Whew, I sure am glad I believe Ben Bernanke- after all, he showed his gifted Oracle prowess when he called the top in the housing markets, and when he assured us that Fanny and Freddie were well capitalized, and that Bear Stearns would be able to pay its liabilities...

Oh, wait a minute, that's right- Bernanke was 100% wrong on all of these- in fact he was perfectly 180 degrees opposite from reality.

Well, the more frequently wrong a person is about stuff, the better the odds are that they'll get something correct eventually, right? Maybe it's Ben's time to call something right, so let's all enjoy our $8 dollar flatscreen while we eat our $100 hamburger... Wait, I've got those numbers backward. ooops.

To actually give Ben some credit regarding inflation, there is one point I do agree with him on- we don't yet seem to be on the launchpad of a big jump in prices across the board because nominal incomes (incomes priced in dollars) are still not accelerating upward.

With the US population screaming at their congresspeople to take away Wall Street's bonuses, and with Wall Street actually off by a cool 500,00 jobs, and with the rest of the country languishing in 9% unemployment (18% if you use the pre-1970 calculation method) it seems that no one is earning any of the Trillions that Ben and his BFF's at the Treasury are creating like they had just discovered Gutenberg's little invention last week...

Ok, so if Ben's plan is to continue creating dollars, and relying on the fact that none of those dollars are going to end up in people's earnings or salaries, then where are all the dollars going?

Why is Wheat going up?

Why is Corn going up?

Why is Gas going up?

Why is Gold going up?

Have you seen the price of Copper? I have to imagine that the number of vacant foreclosed houses about to have the plumbing ripped out and sold for scrap is about to make a moonshot.

How can any of this be happening when there is no inflation, and no one is seeing any salary increases?

Well, it turns out to be simple. It's because people who own and sell Corn, Wheat, Gas, and Gold are simply not selling them for fewer dollars- they are holding them until a higher bid comes along; and with all those crisp new dollars floating around out there, higher bidders are not too hard to find.- especially when one bidder is JPMorgan ( the Federal Reserve's Bank) and another bidder is Goldman Sachs (the Treasury's bank). These guys are the "Primary dealers" that have access to the Fed's "Discount Window" ; meaning that they get those crispy new dollars handed to them through a drive-through window (they might even get fries with them, who knows?)- Either way, they have a sweet deal- The Fed says "take this new cash (that has not been circulated, so it has not been devalued that much yet) and as long as you buy US Treasury Securities with 60% of it, then the other 40% is yours to pump up the Stock Market and commodity markets."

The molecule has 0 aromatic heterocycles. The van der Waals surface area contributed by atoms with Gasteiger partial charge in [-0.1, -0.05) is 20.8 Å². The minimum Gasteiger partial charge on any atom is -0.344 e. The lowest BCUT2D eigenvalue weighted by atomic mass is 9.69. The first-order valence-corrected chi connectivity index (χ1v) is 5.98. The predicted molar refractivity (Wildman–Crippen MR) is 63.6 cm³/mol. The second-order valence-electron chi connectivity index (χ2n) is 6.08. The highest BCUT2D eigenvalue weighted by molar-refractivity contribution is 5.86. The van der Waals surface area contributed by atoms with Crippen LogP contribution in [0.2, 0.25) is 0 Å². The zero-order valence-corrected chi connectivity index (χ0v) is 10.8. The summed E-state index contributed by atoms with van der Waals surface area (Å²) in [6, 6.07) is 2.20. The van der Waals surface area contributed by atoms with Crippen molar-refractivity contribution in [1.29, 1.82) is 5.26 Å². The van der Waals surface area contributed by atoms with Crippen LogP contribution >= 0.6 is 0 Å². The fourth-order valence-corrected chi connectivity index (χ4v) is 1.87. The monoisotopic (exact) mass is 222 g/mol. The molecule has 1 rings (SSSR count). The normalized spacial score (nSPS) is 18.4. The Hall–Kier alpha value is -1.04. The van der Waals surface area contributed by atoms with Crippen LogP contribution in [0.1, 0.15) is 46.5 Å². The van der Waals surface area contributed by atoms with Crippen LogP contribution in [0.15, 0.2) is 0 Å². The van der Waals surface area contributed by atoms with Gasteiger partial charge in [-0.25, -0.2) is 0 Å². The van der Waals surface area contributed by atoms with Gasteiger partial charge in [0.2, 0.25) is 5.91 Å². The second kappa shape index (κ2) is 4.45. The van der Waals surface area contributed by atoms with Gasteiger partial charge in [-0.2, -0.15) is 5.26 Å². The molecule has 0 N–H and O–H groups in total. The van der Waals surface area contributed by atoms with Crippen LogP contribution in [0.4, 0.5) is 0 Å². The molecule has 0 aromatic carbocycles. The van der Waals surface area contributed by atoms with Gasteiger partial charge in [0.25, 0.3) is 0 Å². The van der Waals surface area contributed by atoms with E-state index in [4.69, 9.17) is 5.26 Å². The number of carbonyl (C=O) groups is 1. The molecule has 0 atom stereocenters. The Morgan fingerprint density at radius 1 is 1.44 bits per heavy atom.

Well, who wouldn't want fries with that? These guys are getting the same legal tender money, that you and I have to work for and earn, for free, and they are using it to buy the same things that you and I need to take care of ourselves and our families- namely food, gas, and industrial materials.

It doesn't sound fair, does it? Well it's not. So, why haven't you written your Congressman and Senators yet?

Look, if you depend on an income (as I do) to support your standard of living, then you've got two choices:

1) Keep earning the same number of dollars in a nominal sense, and stand by wondering why the grocery bill keeps rising closer and closer to par value with your weekly paycheck.


2)  Convert your dollars into currencies and monies that do not devalue as more and more of them are printed into existence.

Real income rates are falling- America is getting poorer. The cost of raising a family is increasing...

...And Ben Bernanke is doing the exact opposite of fixing the problem.